The solution for the rest of us is, when you are told to walk away by the police, walk far away.  Remove yourself from the concentration of people. Use the “rule of thumb” for danger:  Walk far enough away so that as you look at the scene of danger,  your thumb held out at arm’s length will cover the entire scene.

Baron Shortt is the Executive Director of the IBA

Amer1x1inch The Modern Butlers’ Journal for Service Professionals Worldwide, July, 2012Let’s Talk about Spirits, Part 10

by Amer Vargas 


Today we continue in the Far East, this time in Japan, to see how sake is made. Sake is one of the most popular drinks in Japan and it plays a very important role in its culture and tradition.

Sake barrels, photo by Davidgsteadman
Sake barrels, photo by David Steadman

Sake production started more than two thousand years ago and, although many remarkable changes have been made throughout history, the main concept remains the same.

Sake is commonly called rice “wine” but in reality, for the way it is produced, it shares more resemblance with the brewing of beer. Unlike wine, sake, for example, is never aged for more than six months. Also, sake is considered a healthy drink because most of the impurities found in wine are eliminated during the long and complicated production process.

Sake shares ingredients with Shochu, of which we talked recently in the Modern Butlers’ Journal. The most important ingredient, and the one that determines the majority of the brew’s personality, is rice. About 46 different types of rice are used in Japan to produce sake. This may not seem so remarkable, but it is if one consider that there are more than 120,000 different rice varieties in the world. The chosen varieties are generally those with the largest size kernel, for ease of working with it. The first step of the sake production involves “polishing” the grains: milling machines eliminate the outer layers of the rice kernel, leaving only the starch-rich heart. Interestingly enough, ancient sake production required that this polishing process being done by hand, or rather, by mouth: the rice was chewed together with nuts, and the by-product spit into a large tub that would later be used to create sake.

Sake bottles, photo by Coniferconifer
Sake bottles, photo by Coniferconifer

One the rice has been polished, it is then steamed and the second ingredient “koji” (a yellow mold, also known as Aspergillum oryaze) is added. Koji multiplies quickly in the rice and converts the starch into sugar.

The last ingredients in sake production are water (as pure as possible in some cases; but other times desalinated ocean water is used) and yeast. The mineral content of the water will largely determine the overall quality of the final product. This mixture of yeast, rice “hearts,” koji and water is called “mash” and is allowed to ferment for 18 – 35 days at a constant temperature, depending upon the strength and dryness of the sake that is desired.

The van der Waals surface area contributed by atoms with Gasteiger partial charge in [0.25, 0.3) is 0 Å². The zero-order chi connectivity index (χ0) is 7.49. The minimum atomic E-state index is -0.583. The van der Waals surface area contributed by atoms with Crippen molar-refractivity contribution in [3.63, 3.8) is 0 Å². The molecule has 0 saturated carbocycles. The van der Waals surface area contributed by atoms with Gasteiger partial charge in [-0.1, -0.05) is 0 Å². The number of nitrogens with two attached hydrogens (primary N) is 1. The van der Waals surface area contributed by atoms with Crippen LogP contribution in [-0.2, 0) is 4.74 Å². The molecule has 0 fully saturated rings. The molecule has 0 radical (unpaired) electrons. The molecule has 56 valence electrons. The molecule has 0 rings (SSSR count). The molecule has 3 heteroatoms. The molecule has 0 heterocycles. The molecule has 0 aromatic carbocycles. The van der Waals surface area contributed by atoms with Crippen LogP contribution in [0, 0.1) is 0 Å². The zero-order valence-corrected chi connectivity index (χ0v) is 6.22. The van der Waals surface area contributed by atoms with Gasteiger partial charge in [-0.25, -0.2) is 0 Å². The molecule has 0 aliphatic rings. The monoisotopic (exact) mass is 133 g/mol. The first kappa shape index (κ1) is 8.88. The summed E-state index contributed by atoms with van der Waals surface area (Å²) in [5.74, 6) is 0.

Sake served in traditional china shots, photo by Kanko
Sake served in traditional china shots, photo by Kanko

After the fermentation, the mash is pressed to separate the liquid from the most solid pieces. Then the liquid is filtered and pasteurized to kill off any unwanted bacteria that could affect the final brew.

Lastly, sake is allowed to age in barrels for a maximum of six months before bottling and selling to the final consumer.

Serve a little sake from your tokkuri (sake bottle) and… kanpai! (Cheers!)

Mr. Vargas is the Institute’s Vice President for Europe and can be contacted via AmerVargas at


Butler Position in Hong Kong—for those who speak Chinese.

An experienced, professional butler/household manager is sought for a small (3 principals) household in Hong Kong. The ideal candidate will be male, preferably of Asian background and must speak either Cantonese or Mandarin Chinese well. You must be passionate about the job and detail-oriented; able to multitask and efficiently organize, coordinate and supervise the other staff in this household (which include a chef, a security guard, 2 nurses, 5 female staff and 2 drivers). Some knowledge and understanding of elderly care is desirable. While the staff will take care of most of the work, you must be able to be hands-on when and where needed to help maintain the high standards of cleanliness and presentation of the 5,000 sq. ft. family home. You will prepare lunch/dinner menus with the chef and must be able to serve formally at table. This is a live-in position. Good remuneration package for the right candidate. Contact the Institute for a more complete job description. Please include your resume/CV, a current photograph and your salary requirements.